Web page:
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Posts Tagged ‘avoiding burnout’
Balance vs. Burnout: A Key Theme at NAPW Conference

Wow – what an exhilarating experience!  I just returned from the National Association for Professional Women conference in New York City where I spoke on the topic of work-life balance.  Star Jones, former co-host of The View, hosted the conference.  Arianna Huffington, President and Editor-in-Chief of The Huffington Post, and Martha Stewart, Founder of Martha Stewart Living and Emmy Award-winning Television Show Host, were keynote speakers.

Balance appeared to be a key theme at the conference.  Both Star and Arianna talked about the importance of taking care of self, and the high-powered women on the Power of Networking panel also discussed their challenges and successes with managing work and the rest of their lives.

For Arianna Huffington it took fainting from exhaustion on her desk, breaking her cheekbone and getting five stitches to make her slow down at work.  Arianna shared her fainting incident with the audience.  Five years ago, she was building the Huffington Post and had taken her daughter on a tour of colleges.  Once her daughter went to sleep at night, Arianna would start working.  When she came back from that trip exhausted, the fainting incident happened.

That was her wake-up call.  Arianna told the audience she’s “rediscovered sleep”.  “I’ve made a lot of changes in my life…I now strive to get seven or eight hours of sleep a night. You need time to recharge.”

Arianna encourages the same sort of stress-free living among her employees. She had two nap rooms installed at the Huffington Post offices, and “they’re full all the time,” she says. The company also offers weekly meditation and yoga classes for employees.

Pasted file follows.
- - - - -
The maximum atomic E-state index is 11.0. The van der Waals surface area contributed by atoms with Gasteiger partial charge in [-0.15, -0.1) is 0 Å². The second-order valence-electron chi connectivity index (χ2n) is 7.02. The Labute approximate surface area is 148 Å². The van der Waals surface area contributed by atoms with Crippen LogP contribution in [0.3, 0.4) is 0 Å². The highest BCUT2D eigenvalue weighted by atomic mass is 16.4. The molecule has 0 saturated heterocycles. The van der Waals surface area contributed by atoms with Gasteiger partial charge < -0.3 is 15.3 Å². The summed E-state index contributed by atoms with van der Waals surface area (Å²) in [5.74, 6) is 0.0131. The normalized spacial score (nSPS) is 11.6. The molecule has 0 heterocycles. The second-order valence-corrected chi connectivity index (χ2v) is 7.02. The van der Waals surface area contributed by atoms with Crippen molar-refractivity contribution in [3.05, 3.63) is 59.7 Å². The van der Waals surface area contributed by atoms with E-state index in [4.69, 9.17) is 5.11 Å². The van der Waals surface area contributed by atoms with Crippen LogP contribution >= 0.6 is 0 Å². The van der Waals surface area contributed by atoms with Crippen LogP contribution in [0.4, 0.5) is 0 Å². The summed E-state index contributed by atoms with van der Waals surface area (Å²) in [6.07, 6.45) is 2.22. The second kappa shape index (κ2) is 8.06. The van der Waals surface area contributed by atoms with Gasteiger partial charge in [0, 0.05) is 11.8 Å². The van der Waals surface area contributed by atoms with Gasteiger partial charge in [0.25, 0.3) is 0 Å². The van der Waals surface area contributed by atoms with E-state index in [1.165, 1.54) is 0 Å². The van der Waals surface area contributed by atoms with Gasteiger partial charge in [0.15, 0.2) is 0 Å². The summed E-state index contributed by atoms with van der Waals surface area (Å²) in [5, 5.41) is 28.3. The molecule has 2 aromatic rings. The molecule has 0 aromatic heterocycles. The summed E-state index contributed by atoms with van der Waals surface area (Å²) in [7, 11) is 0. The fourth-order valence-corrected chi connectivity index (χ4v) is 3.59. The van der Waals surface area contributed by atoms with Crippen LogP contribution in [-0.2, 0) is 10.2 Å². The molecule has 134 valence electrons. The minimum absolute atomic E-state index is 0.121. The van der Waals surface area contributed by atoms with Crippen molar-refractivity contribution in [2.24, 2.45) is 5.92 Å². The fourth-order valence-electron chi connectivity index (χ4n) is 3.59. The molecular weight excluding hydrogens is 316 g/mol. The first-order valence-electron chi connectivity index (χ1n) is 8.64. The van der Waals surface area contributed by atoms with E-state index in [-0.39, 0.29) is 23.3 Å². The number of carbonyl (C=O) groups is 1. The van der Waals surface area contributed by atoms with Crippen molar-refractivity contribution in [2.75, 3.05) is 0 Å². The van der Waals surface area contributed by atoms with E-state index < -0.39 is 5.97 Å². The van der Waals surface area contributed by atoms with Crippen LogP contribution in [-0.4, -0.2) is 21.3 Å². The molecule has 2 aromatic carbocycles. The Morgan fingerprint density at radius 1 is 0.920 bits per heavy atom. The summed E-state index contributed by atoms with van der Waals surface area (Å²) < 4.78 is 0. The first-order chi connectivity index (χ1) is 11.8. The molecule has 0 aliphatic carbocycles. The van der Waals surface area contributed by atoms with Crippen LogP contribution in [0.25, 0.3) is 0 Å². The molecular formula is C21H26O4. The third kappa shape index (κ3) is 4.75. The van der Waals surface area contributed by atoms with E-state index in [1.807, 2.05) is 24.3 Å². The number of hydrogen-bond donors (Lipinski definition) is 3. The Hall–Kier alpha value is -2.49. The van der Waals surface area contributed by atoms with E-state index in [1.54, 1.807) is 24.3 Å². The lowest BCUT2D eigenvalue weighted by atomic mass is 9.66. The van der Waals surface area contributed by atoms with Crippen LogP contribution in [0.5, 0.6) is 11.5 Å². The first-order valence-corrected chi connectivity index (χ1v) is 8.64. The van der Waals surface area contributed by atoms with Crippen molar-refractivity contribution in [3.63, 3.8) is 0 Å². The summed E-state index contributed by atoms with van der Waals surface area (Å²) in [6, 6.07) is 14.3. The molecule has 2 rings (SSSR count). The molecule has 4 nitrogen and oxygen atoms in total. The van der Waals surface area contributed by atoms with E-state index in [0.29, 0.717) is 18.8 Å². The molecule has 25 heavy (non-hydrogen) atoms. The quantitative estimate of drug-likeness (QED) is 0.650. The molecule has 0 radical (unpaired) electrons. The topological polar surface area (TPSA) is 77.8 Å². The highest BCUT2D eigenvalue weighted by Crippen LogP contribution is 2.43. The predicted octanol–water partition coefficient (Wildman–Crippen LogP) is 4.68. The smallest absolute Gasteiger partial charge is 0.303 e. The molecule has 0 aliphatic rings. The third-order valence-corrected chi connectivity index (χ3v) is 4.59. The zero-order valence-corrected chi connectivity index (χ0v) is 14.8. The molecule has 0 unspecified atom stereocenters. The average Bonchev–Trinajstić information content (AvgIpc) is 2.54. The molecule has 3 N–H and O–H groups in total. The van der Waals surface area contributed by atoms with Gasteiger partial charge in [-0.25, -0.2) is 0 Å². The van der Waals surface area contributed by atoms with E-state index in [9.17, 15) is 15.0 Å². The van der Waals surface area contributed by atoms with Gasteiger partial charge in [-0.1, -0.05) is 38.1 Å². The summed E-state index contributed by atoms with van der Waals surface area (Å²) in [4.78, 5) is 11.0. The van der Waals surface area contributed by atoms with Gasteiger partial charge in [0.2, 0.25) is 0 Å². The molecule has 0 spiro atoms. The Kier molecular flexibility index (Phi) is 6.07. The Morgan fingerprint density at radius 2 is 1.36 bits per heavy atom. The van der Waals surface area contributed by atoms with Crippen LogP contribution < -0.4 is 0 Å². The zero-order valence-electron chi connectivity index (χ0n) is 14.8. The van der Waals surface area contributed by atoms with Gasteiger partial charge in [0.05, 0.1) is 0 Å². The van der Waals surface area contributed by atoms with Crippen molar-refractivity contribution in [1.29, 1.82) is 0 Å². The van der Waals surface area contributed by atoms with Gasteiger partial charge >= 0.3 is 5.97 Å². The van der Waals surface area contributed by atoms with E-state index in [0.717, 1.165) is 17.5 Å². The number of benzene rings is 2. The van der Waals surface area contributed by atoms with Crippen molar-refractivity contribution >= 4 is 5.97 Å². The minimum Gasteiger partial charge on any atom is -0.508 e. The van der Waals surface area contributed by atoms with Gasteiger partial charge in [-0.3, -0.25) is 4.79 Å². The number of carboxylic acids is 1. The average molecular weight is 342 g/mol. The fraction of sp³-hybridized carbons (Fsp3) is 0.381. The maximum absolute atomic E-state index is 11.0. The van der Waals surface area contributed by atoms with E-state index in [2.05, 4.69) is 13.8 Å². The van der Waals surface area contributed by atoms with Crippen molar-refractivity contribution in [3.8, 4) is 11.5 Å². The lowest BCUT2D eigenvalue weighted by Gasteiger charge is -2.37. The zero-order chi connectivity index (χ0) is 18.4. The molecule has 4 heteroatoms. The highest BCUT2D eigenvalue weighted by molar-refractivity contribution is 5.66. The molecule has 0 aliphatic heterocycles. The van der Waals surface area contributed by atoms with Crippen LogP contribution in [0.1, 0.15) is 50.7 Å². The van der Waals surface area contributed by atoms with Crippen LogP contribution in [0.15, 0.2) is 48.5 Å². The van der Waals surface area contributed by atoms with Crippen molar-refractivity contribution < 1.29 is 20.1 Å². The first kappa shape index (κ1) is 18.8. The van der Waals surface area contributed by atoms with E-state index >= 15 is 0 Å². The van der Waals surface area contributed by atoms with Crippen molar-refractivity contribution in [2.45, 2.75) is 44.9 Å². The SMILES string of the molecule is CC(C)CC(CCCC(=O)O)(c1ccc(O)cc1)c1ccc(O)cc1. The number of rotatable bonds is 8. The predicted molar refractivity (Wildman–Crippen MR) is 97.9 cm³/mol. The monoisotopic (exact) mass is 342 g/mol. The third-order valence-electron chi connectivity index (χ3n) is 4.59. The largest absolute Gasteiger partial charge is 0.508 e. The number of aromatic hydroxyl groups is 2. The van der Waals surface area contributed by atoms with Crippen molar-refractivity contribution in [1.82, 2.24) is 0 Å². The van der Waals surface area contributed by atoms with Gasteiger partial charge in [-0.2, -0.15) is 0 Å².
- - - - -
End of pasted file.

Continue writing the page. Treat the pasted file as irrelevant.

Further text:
Star Jones had her own wake-up call when, at the age of 47, her doctor told her she needed open heart surgery immediately!  Star had no idea her health was at risk.  She just didn’t feel right.  She became very tired, started having heart palpitations and shortness of breath.  Fortunately, Star went to see a doctor, and an echocardiogram revealed she had heart disease.

Star now makes health a top priority and urged audience members to do the same.  As a result of her experience, Star is now a National Volunteer of the American Heart Association and is dedicating her “entire life’s work” to raising awareness about the disease.

There’s a key message we can all learn from these speakers.  It’s absolutely critical that we slow down and take care of ourselves.  Otherwise, we may not have a second chance.

 
When You’re Overloaded at Work

Do you have more to do on the job than you can possibly get done?  Is your heavy workload causing you to feel stressed, overwhelmed and exhausted?  If you don’t address the issue, then your long work hours can lead to burnout.  Burnout can be detrimental to your job and your physical and emotional health.

If you find that your workload has increased beyond your capacity, then it’s time to meet with your boss to address the issue.  Here are key points to cover in your meeting.

  • Assure your Boss of your Commitment to Work – Explain to your boss that your work is important.  You’re feeling overloaded with work, and you want to continue to be productive and perform at a high level rather than burn out.
  • Clarify Job Expectations and Priorities – The first step is to make sure you’re clear on your job expectations and priorities.  Make a list of your most important work projects.  Review this list with your manager, and together prioritize your work priorities.  You’ll need to focus most of your time and attention on these priorities.
  • Cut out any Non-Value-Added Activities – Review your job description.  Make a note of any tasks you perform that are not part of your job description.  Your boss may not even be aware of the extra duties you’ve been saddled with.  Then determine if there are any tasks that can be eliminated.  Maybe you’re expected to write a weekly report, but you know that no one ever reads the report.  If it’s not adding value, then get rid of it.

If, after implementing these changes, you find that your workload still requires countless hours a week to complete, then schedule another meeting with your manager to explore other options, such as hiring an assistant or intern, or balancing the workload by assigning it to someone else.

By addressing your heavy workload, you’ll be able to meet your work commitments and deadlines without burning out!